What constitutes the use of excessive force by police? Here’s a worrisome story about something that apparently doesn’t — not, at least, according to a decision earlier this month by the U.S. Court of Appeals for the Eighth Circuit.

On the morning of Jan. 1, 2013, a police officer in Mankato, Minn., found a man named Andrew Layton asleep on the floor of a supermarket “in the fetal position with a jacket pulled over his head.” When the officer tried to wake him, Layton “responded aggressively.” The officer knocked him to the ground and knelt on his back, holding him down as he kicked and thrashed.

Other officers soon arrived. As Layton continued to struggle on the ground, one of the officers (here and throughout, these are the court’s descriptions) “used knee strikes on Layton’s shoulder and knelt on Layton’s back” and “struck Layton’s right arm up to six times with a closed fist.” Others held down Layton’s head, arms and legs. One officer “deployed her taser twice in drive-stun mode against Layton’s thigh.” Finally, the police got him cuffed and added leg restraints. They added a mask, because he was spitting. Deciding that Layton must be “methed out,” they called an ambulance — not to take him to the hospital, but to take him to jail “because using the squad car would require removal of Layton’s restraints.”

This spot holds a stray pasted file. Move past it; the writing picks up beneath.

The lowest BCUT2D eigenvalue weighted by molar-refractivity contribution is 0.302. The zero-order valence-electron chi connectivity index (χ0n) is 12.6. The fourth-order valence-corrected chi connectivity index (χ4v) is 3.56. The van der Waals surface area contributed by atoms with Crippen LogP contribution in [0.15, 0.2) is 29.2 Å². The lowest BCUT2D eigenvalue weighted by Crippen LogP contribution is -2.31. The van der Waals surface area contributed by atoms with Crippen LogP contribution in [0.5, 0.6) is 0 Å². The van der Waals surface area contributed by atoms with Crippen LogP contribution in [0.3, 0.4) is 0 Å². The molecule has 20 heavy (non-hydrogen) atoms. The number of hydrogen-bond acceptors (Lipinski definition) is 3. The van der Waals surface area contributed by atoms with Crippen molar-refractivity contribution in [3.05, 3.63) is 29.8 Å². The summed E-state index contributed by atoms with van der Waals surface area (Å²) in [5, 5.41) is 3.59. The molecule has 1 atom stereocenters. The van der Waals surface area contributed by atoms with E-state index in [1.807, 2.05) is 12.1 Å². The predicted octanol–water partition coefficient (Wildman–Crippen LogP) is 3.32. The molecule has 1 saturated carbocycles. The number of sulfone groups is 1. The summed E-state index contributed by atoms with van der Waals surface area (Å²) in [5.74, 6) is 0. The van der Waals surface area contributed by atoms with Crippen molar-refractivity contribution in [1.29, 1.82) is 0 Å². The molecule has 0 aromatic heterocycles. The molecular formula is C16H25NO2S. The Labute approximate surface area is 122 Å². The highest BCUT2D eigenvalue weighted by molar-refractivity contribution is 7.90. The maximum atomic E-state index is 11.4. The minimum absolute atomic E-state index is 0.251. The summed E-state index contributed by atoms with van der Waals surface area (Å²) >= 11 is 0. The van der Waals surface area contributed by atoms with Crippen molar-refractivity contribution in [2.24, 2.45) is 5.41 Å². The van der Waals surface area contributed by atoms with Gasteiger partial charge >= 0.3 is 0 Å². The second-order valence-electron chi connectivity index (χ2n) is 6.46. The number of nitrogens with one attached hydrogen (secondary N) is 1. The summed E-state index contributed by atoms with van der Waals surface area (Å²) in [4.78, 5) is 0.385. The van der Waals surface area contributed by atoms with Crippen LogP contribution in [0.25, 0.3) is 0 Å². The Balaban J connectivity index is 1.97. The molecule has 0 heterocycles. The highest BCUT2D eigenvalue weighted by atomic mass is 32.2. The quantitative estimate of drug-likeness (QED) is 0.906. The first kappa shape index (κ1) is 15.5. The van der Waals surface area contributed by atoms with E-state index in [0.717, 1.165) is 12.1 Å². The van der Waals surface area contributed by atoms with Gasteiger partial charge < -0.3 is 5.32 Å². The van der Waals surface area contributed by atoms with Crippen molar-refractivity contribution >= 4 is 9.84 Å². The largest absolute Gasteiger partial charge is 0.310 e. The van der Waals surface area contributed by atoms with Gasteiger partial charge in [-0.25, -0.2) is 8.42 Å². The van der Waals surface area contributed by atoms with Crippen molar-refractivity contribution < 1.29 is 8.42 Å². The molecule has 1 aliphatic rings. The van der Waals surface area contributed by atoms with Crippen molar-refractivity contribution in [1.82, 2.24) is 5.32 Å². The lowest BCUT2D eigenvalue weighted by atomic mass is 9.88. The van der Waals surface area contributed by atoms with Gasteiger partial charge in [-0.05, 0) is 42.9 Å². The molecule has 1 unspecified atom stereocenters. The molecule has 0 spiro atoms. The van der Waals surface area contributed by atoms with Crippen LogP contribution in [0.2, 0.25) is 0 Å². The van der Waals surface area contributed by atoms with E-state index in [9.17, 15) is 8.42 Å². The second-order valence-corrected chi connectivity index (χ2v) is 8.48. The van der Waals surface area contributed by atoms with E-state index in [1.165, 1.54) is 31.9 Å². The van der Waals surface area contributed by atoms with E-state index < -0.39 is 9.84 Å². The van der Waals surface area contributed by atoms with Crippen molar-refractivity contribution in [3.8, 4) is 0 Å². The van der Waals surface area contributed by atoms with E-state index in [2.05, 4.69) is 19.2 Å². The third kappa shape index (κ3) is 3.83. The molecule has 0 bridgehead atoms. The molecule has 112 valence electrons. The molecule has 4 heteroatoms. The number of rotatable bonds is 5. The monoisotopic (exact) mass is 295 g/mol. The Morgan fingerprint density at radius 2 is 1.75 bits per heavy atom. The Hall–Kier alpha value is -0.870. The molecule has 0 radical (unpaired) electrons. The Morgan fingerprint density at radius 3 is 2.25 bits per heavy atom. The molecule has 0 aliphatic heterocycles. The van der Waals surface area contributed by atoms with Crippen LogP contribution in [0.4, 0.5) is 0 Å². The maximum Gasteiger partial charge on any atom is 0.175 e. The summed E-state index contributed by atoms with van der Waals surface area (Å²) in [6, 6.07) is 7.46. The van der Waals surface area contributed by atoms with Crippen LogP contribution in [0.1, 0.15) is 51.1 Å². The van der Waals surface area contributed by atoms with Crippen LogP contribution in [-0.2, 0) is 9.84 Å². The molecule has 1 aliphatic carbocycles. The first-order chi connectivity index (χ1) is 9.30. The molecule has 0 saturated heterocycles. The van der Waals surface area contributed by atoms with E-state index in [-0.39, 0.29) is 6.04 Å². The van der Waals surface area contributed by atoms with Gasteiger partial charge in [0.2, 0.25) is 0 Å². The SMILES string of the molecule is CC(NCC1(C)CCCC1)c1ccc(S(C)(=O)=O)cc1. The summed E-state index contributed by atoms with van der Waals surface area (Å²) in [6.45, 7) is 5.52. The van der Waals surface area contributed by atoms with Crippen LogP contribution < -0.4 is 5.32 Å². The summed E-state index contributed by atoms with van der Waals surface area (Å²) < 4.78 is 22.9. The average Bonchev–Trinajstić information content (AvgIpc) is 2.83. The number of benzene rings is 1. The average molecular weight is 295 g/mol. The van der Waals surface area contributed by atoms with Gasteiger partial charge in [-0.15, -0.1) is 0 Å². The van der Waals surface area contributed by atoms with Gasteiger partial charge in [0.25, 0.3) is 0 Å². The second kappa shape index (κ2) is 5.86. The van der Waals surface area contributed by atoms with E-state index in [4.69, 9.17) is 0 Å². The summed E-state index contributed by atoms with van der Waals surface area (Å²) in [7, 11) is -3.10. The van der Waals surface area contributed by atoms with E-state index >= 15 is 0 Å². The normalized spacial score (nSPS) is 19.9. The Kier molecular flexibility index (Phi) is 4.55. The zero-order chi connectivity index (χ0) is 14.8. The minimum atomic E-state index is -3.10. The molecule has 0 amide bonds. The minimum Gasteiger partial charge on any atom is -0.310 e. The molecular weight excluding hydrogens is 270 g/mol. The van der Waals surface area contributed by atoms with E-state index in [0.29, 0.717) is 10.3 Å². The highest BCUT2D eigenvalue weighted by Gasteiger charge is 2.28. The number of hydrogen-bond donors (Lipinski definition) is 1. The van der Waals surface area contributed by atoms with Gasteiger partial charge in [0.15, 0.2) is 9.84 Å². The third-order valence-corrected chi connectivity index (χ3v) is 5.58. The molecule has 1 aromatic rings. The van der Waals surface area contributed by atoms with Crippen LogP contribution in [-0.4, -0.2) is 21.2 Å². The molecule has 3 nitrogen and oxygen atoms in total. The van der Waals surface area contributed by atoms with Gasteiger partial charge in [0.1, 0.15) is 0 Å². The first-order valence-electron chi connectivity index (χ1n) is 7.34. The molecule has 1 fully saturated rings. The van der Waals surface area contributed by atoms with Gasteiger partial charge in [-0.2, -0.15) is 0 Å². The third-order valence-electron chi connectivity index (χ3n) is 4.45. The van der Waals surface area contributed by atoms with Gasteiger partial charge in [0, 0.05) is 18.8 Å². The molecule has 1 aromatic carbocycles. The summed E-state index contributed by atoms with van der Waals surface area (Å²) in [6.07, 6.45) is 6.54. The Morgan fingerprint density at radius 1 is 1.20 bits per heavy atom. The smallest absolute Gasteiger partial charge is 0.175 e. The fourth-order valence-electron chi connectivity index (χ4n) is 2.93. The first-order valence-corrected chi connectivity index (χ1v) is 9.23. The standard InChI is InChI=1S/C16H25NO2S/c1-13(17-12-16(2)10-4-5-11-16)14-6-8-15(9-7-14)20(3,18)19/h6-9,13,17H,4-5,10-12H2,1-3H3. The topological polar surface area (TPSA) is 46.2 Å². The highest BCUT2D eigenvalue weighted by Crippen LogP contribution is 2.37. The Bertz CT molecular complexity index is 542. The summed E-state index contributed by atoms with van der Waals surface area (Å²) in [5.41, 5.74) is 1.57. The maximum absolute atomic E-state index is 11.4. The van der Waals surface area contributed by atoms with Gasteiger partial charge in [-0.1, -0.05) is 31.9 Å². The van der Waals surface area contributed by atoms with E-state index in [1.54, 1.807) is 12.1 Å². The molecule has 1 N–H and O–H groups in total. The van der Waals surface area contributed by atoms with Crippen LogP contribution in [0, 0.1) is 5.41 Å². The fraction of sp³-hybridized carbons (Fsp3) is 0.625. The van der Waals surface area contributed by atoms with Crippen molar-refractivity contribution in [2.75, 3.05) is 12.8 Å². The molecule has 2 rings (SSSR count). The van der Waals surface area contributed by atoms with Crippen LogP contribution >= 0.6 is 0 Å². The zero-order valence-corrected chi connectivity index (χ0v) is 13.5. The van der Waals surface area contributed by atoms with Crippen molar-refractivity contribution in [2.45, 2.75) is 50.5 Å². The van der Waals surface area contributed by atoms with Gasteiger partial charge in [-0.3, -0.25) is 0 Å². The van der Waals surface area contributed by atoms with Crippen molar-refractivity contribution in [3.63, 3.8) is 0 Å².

The paramedics arrived and, according to the court, concluded “that Layton did not need emergency medical treatment.” (As we shall see, the court might be wrong about this.) Layton was placed on a cot and loaded into the ambulance, where he rolled onto his stomach. The police did not turn him onto his back. Instead, they put a pillow under his head and turned his head to the side. One officer “knelt on Layton’s shoulder to apply a wrist restraint.”

Layton continued to struggle all the way to jail. One officer held his shoulder down. A paramedic monitored his pulse and breathing. Then this happened: “When they moved Layton into the booking area of the jail, officers discovered Layton was in cardiac arrest. They removed his restraints, initiated CPR, and applied a defibrillator. While they restored a cardiac rhythm and brought Layton to a hospital, Layton never regained consciousness. He died on January 5, 2013.”

An autopsy determined that Layton suffered from pneumonia as well as heart and liver disease. He tested positive for both amphetamines and alcohol. And then there was this: “His body had multiple abrasions and contusions; there was bleeding between his skull and scalp and in his neck.”

Layton’s mother sued. She did not challenge the force the police used to subdue her son, who was, she claims, suffering from excited delirium syndrome, a common side effect of methamphetamine abuse. But once he was shackled, says the lawsuit, the officers should have taken better care of him. In particular, the lawsuit argued that by leaving him on his stomach, the officers contributed to his death.

The court of appeals, in a short opinion, ruled that the suit could not go forward because the officers are entitled to the qualified immunity that attaches to state officials when a reasonable person in the position of the defendant wouldn’t have realized that the conduct in question violated the plaintiff’s rights. The trial court was ordered to grant summary judgment on behalf of the officers.